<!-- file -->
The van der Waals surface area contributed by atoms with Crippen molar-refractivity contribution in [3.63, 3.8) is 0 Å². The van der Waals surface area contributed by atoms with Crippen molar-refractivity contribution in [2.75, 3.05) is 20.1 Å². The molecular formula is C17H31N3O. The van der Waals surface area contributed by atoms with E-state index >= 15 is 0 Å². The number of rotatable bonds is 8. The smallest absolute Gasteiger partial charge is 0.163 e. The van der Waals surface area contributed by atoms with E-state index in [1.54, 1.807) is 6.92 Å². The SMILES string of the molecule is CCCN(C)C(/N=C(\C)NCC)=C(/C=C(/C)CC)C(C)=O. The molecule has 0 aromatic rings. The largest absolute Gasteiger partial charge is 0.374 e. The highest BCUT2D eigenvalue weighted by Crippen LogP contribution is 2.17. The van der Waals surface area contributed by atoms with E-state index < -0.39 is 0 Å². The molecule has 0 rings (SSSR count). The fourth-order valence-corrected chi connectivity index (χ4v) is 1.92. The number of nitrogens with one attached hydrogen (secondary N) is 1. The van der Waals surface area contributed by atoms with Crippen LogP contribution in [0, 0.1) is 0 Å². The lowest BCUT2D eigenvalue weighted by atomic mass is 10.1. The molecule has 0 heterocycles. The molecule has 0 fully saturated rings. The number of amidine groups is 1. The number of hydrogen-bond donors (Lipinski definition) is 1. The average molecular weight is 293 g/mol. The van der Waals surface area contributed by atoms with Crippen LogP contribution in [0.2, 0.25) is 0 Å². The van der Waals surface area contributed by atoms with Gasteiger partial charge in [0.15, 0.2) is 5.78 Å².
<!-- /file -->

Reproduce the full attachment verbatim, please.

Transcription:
The van der Waals surface area contributed by atoms with Crippen molar-refractivity contribution in [3.63, 3.8) is 0 Å². The van der Waals surface area contributed by atoms with Crippen molar-refractivity contribution in [2.75, 3.05) is 20.1 Å². The molecular formula is C17H31N3O. The van der Waals surface area contributed by atoms with E-state index >= 15 is 0 Å². The number of rotatable bonds is 8. The smallest absolute Gasteiger partial charge is 0.163 e. The van der Waals surface area contributed by atoms with E-state index in [1.54, 1.807) is 6.92 Å². The SMILES string of the molecule is CCCN(C)C(/N=C(\C)NCC)=C(/C=C(/C)CC)C(C)=O. The molecule has 0 aromatic rings. The largest absolute Gasteiger partial charge is 0.374 e. The highest BCUT2D eigenvalue weighted by Crippen LogP contribution is 2.17. The van der Waals surface area contributed by atoms with E-state index < -0.39 is 0 Å². The molecule has 0 rings (SSSR count). The fourth-order valence-corrected chi connectivity index (χ4v) is 1.92. The number of nitrogens with one attached hydrogen (secondary N) is 1. The van der Waals surface area contributed by atoms with Crippen LogP contribution in [0, 0.1) is 0 Å². The lowest BCUT2D eigenvalue weighted by atomic mass is 10.1. The molecule has 0 heterocycles. The molecule has 0 fully saturated rings. The number of amidine groups is 1. The number of hydrogen-bond donors (Lipinski definition) is 1. The average molecular weight is 293 g/mol. The van der Waals surface area contributed by atoms with Crippen LogP contribution in [0.2, 0.25) is 0 Å². The van der Waals surface area contributed by atoms with Gasteiger partial charge in [0.15, 0.2) is 5.78 Å².